By Stephanie Camins – MA, LPC
Take Action to Improve Your Child’s Self Esteem
Your child’s self esteem can have a big impact on how your child shows up in the world. Parents can help foster a healthy sense of self-esteem in children by conveying love, care, and support.
If you’re curious as to how to improve your child’s self-esteem, here are some ideas to put into action:
- Praise your child
- Set realistic goals
- Play with your child
- Acknowledge a positive thing your child has done to/for another person when your child is listening
- Write an encouraging message to your child
- Spend 10 minutes before bed checking in about your child’s day
- Be involved with school projects
- Be consistent
- Be responsive
- Give age appropriate responsibilities
- Have a sense of humor
- Encourage problem solving
- Involve children in a variety of activities
- Teach optimism, be positive
- Give simple, clear directions
- Use reflective listening
- Be a good role model for behavior you’d like to see
- Take your child’s ideas seriously
- Have reasonable expectations
- Be available
- Hugs, hugs, hugs
- Accept your child’s feelings
- Be aware of their goals
- Be creative together
- Let children make choices
Taking Time to Be Together for Play and Fun
- Take a walk with a child, daytime or nighttime.
- Play golf or go fishing with a child.
- Take one child to lunch or dinner or to a weekend breakfast.
- Leave extra, padded time each night to tuck them in, be together and talk.
- Schedule time with each of your children each week.
- Read a longer ‘chapter’ book with your school-age child.
- Play basketball together (no coaching), throw a ball back and forth.
- Plant something together.
- Cook or bake together.
- Make something (craft, sewing, hobby) together. Remember whose project it is.
- Play cards, checkers, board games.
- Create and build traditions- holiday, weekly, personal, bedtime, weekend.
- Let children make choices. “Would you like the red or the blue cup?”
- Let children lead: Set aside playtime with your child, and let him/her lead the way. Use this time to play without questioning, directing or teaching.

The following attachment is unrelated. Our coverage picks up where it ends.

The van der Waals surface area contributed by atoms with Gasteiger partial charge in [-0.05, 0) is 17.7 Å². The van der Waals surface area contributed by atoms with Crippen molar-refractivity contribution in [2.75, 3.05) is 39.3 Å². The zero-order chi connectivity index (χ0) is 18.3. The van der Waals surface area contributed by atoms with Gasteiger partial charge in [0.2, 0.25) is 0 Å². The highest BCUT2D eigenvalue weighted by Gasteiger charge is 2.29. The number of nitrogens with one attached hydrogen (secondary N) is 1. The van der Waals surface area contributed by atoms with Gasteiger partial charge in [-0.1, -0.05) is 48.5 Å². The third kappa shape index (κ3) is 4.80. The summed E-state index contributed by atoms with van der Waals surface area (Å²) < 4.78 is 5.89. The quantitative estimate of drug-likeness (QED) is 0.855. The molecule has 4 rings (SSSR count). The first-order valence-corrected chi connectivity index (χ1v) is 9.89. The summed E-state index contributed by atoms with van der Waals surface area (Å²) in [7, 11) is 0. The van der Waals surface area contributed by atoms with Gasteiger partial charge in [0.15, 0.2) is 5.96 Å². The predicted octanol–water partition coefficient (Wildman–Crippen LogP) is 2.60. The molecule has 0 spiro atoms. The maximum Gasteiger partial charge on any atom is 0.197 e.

- Show respect for a child’s struggle without jumping to the rescue- return responsibility back to the child. Encourage problem solving. “Getting dressed can be hard work. Where are you going to start?”
- Avoid asking questions. Instead, reflect what you see and hear. Make welcoming statements. “You’re back before I expected you.” “Looks like you’re having trouble deciding what to do.” “Good to see you!”
- Encourage children to use sources of support outside the home. “Maybe the pet shop owner would have a suggestion.”
- Don’t take away hope. “So you’re thinking of trying out for the talent show- that should be quite an experience!”
- Notice your child’s accomplishments; avoid evaluating or judging them. In this way, your child will learn to value/respect himself. “You used a lot of green and purple in this picture.” “You are working so hard to get that exactly like you want it.” “You remembered to brush your teeth all by yourself!”
Adapted from: Adele Faber & Elaine Mazlish: HOW TO TALK SO KIDS WILL LISTEN AND LISTEN SO KIDS WILL TALK. Gary Landreth: PLAY THERAPY: THE ART OF THE RELATIONSHIP
Improving Communication With Your Child
As parents, one of the hardest things to do is to watch or listen to your child struggle with difficult emotions. Parents usually try whatever it takes to make those negative feelings go away. However, children need to have their feelings accepted and respected just as adults do. Helping children deal with their feelings by not jumping in to the rescue can deescalate the situation, feel validating to the child, and improve your relationship with your child by opening doors to more communication. Try the following:
- Just LISTEN quietly and attentively.
- Acknowledge their feelings with a word: “Oh..Mmmm..I see…..”
- Give the feeling a name: “That sounds really frustrating!”
- Give the child his/her wishes in fantasy: “I wish I could make it stop raining for you right now!!”
All feelings can be accepted. Your words do not have to say, “I agree.” They do need to communicate, “I understand, I am here.”
Adapted from: Adele Faber & Elaine Mazlish HOW TO TALK SO KIDS WILL LISTEN AND LISTEN SO KIDS WILL TALK